What does ‘Made in Britain’ suggest to you? For many consumers, it suggests craft, style and quality, with perhaps a modest sprinkling of good humour, too. For many British companies, having a Made in Britain label is a key part of their brand identity, helping them sell more products and export into established, new and emerging markets. But with Brexit looming uncomfortably large, does a Made in Britain label still carry weight?

Brexit Bite?

For many brands, Made in Britain is a crucial part of their brand equity and a key message in their communication to customers. But with the UK constantly being bombarded by the prospect of Brexit (hard, soft or however it eventually comes), how is that impacting ‘Brand Britain’ — both here and overseas? Rather than reinforce British values, could our exit from the European Union actually cause something of an identity crisis for UK brands, leaving them unsure of what they really are?

Perhaps not. New research that looks at consumer perception of British brands suggests we may be unduly worried. Over half of the consumers surveyed said Brexit will have no impact on how they feel about British brands and products. What’s more, 39% said it would make them feel more positive about them. In fact, the data suggests that rather than a seismic shift in brand perception post-Brexit, it could provide “new opportunities” for British brands.

Brand Britain

The numbers don’t lie. Brand Britain is a modern-day marketing success story, with British-made goods worth billions of pounds in exports each year alone. If a product has a Made in Britain label on it then it literally stands a better chance of selling — the research shows that three in four people think a Made in Britain label would make them more likely to buy a product.

The Made in Britain label — attached to everything from furniture and chocolates to Saville Row suits and cutting-edge tech made by homegrown startups — clearly carries strong associations of quality and provenance, and is highly prized all over the world.

How It’s Seen Abroad

What exactly do we mean by brand Britain? Cool Britannia? Something that harks back to the old-fashioned post-war years? It can be tricky to define, but there’s some research to help us out.

The US is one of our biggest trading partners (and is the largest consumer market in the world), so how do our friends over the pond view British-made products? According to the latest research, for American consumers, there’s one word which sums up their perception of UK goods: quality.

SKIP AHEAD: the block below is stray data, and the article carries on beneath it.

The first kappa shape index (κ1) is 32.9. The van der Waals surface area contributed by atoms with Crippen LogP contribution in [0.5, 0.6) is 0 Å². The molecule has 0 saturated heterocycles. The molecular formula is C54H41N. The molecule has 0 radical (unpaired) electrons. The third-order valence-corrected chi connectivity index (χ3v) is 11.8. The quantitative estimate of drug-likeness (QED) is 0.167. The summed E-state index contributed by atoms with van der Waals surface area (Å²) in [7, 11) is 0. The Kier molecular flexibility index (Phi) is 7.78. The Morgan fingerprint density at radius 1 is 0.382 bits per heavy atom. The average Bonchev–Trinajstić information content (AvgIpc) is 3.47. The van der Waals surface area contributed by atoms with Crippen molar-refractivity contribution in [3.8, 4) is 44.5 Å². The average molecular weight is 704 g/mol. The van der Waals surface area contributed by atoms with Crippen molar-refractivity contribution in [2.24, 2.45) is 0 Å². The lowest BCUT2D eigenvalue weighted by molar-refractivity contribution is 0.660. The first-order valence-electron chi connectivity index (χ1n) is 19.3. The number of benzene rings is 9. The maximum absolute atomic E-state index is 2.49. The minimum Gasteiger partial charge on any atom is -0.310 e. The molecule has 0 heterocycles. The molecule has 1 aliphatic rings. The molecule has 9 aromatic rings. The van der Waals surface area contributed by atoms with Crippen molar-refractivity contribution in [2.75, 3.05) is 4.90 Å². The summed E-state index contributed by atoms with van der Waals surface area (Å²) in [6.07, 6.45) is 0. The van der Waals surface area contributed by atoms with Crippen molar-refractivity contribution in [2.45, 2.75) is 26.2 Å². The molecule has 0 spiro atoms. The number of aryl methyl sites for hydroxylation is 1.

It’s the most common positive trait associated with British products, followed by heritage. Interestingly, Americans are nearly twice as likely as Britons to associate British products with stylishness, suggesting one window of opportunity for brands looking to break into this lucrative market.

It’s not all that surprising, then, that US consumers’ perception that British brands exude quality, heritage and style means their favourite British brand is luxury fashion house Burberry.

How It’s Seen Here

In the UK, consumers value British brands along similar lines as the Americans. Three in five Britons associate British products with quality, and 60% of British women see Made in Britain as a stamp of heritage.

Americans, however, find British products “more unique” than Brits do. When it comes to preferred British brands, the nation’s favourite brand of all is Cadbury, followed by Marks & Spencer and Burberry.

What Should British Brands Take From This?

Clearly, there is much to enjoy for British brands wanting to draw on provenance as they seek to define their brand equity. Research shows that consumers associate many positive things — particularly quality and style — with British-made products. What’s more, they’re willing to buy such products over non-British-made ones. But it has to be done right. As with all forms of marketing, it will only work if it adds some tangible value.

Tellingly, the survey, which polled 2,000 British and 2,000 American consumers, found that while Burberry was the favourite British brand among Americans, one in three US consumers couldn’t name a single British brand at all — so perhaps brand identity for British products isn’t quite as strong as it could be.

Conclusion

While Brexit is set to have significant political, economic and cultural ramifications, research suggests it will do little to shake the strong associations people have with the Made in Britain label. It could even improve them.

The key, then, might be for brands to worry less about Brexit, at least from a marketing standpoint. Instead, they should concentrate on maximising their brand perception, focus on core values and get their message out with clarity, distinction and, you guessed it, style.